Marilyn Merlot Wine

I’m not quite sure how it started or why I picked up that first bottle of Marilyn Merlot wine back in the 90’s.  What started as an impulse buy somehow grew to a collection that ranged for ten years.  When I dug through the cellar recently, I realized that I had acquired eight vintages (not sure what happened to 98 or 01) with duplicate bottles of some years.  After much prodding from my husband to clear some wine cellar space and realizing I had a few hundred dollars of sunk cost in this particular wine, I decided to host a vertical tasting for my friends.

The Marilyn wines begain in 1981, when a small group of Napa friends started making wine at their home in the Napa Valley. One evening in 1983, over dinner and a bottle of homemade wine, the “Marilyn Merlot” concept was born and the wines went on sale to the public in 1985.

Other than wine and art, I am not a collector (my husband would disagree and add expensive shoes to the list).  No Hummel’s or figurines or themed knick knacks adorn my home. So, while I had no idea why I had started this particular collection, I was hopeful that a wine between $19 and $30 a bottle would be decent and it would be fun to taste the evolution.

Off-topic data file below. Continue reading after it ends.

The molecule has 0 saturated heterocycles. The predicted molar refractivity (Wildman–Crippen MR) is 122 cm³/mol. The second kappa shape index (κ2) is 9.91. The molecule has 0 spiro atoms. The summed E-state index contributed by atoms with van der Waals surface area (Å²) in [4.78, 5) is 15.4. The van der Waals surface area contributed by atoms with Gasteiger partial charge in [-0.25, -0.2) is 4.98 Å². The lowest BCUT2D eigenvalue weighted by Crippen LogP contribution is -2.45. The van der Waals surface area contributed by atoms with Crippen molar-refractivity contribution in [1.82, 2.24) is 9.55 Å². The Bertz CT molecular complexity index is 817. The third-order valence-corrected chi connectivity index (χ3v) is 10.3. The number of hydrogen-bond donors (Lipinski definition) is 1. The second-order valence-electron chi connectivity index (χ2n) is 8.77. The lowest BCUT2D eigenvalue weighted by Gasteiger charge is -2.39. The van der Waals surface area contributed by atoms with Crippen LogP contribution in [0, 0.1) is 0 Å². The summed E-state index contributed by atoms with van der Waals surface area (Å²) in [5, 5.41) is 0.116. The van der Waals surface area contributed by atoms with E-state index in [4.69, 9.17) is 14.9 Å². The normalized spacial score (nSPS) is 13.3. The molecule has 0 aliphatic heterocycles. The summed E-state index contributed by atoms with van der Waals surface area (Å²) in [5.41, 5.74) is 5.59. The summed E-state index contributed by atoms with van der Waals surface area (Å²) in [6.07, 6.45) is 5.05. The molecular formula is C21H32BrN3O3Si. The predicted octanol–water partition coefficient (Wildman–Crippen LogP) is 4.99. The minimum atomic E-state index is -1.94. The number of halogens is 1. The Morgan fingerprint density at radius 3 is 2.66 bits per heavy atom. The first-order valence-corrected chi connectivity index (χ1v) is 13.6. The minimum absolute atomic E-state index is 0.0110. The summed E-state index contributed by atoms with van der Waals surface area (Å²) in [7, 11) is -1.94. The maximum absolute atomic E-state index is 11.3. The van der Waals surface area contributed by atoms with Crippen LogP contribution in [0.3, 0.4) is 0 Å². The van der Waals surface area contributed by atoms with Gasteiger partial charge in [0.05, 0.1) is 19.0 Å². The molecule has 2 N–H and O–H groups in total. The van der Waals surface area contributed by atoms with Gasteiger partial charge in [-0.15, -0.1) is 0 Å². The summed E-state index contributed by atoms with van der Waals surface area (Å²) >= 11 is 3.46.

Marilyn Merlot Wine

So five of us gathered with some anticipation and began to taste.  I planned to do tasting notes for the eight bottles that we tried beginning with 96.  The wines were uniformly described in online reviews as tasting of chocolate, raspberries and blueberries and having an almost velvety mouth feel.  That wasn’t our experience with a single bottle. In fact, most were undrinkable.  Of the eight that we tasted, only the 97 was interesting enough to take another sip.  It was just not good and I had two bottles of two different vintages that were both corked.

Now I could blame a few moves for the earlier bottle disappointment, but I’ve had proper Eurocave storage units since 2000, so I no excuse for the later vintages.  My final tasting note after having the 04 and 05 was one simple word – no.  Marilyn Monroe once said, “I think that when you are famous every weakness is exaggerated.  Or, in my words, sometimes you can’t stand on celebrity.

So, a lesson was learned by me that day.  Just say no to trendy collections.  Do not buy wine affiliated with a celebrity unless you have personally validated it.  And, the overall reality that I could have acquired a great Napa cabernet, a bottle of fine Italian wine or even a vintage second growth Bordeaux for the cost of ten bottles of Marilyn made me realize there would be no more meaningless relationships with celebrity wines in my future.